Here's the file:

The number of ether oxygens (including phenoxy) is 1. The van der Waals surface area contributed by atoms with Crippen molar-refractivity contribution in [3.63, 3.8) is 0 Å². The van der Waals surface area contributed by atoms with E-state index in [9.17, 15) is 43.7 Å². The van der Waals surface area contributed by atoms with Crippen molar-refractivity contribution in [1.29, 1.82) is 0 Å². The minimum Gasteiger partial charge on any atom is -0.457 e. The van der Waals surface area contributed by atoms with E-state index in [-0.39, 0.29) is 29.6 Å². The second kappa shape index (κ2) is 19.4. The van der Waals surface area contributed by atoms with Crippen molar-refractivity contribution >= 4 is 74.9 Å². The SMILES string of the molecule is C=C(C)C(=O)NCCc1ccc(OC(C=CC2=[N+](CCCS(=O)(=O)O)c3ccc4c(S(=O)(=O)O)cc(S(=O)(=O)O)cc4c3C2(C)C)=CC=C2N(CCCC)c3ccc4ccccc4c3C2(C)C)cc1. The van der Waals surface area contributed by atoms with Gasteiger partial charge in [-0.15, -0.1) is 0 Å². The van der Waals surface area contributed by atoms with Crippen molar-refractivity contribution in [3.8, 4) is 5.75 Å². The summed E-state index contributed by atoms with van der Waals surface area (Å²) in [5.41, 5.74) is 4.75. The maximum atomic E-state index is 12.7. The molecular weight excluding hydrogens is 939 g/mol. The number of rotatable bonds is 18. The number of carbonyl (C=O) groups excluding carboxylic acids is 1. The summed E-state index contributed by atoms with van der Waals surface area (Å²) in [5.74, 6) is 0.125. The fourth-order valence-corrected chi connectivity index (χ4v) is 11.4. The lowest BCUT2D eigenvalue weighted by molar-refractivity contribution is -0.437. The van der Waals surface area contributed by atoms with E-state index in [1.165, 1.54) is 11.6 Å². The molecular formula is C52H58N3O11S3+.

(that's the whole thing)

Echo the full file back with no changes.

The number of ether oxygens (including phenoxy) is 1. The van der Waals surface area contributed by atoms with Crippen molar-refractivity contribution in [3.63, 3.8) is 0 Å². The van der Waals surface area contributed by atoms with E-state index in [9.17, 15) is 43.7 Å². The van der Waals surface area contributed by atoms with Crippen molar-refractivity contribution in [1.29, 1.82) is 0 Å². The minimum Gasteiger partial charge on any atom is -0.457 e. The van der Waals surface area contributed by atoms with E-state index in [-0.39, 0.29) is 29.6 Å². The second kappa shape index (κ2) is 19.4. The van der Waals surface area contributed by atoms with Crippen molar-refractivity contribution >= 4 is 74.9 Å². The SMILES string of the molecule is C=C(C)C(=O)NCCc1ccc(OC(C=CC2=[N+](CCCS(=O)(=O)O)c3ccc4c(S(=O)(=O)O)cc(S(=O)(=O)O)cc4c3C2(C)C)=CC=C2N(CCCC)c3ccc4ccccc4c3C2(C)C)cc1. The van der Waals surface area contributed by atoms with Gasteiger partial charge in [-0.15, -0.1) is 0 Å². The van der Waals surface area contributed by atoms with Crippen molar-refractivity contribution in [3.8, 4) is 5.75 Å². The summed E-state index contributed by atoms with van der Waals surface area (Å²) in [5.41, 5.74) is 4.75. The maximum atomic E-state index is 12.7. The molecular weight excluding hydrogens is 939 g/mol. The number of rotatable bonds is 18. The number of carbonyl (C=O) groups excluding carboxylic acids is 1. The summed E-state index contributed by atoms with van der Waals surface area (Å²) in [5.74, 6) is 0.125. The fourth-order valence-corrected chi connectivity index (χ4v) is 11.4. The lowest BCUT2D eigenvalue weighted by molar-refractivity contribution is -0.437. The van der Waals surface area contributed by atoms with E-state index in [1.165, 1.54) is 11.6 Å². The molecular formula is C52H58N3O11S3+.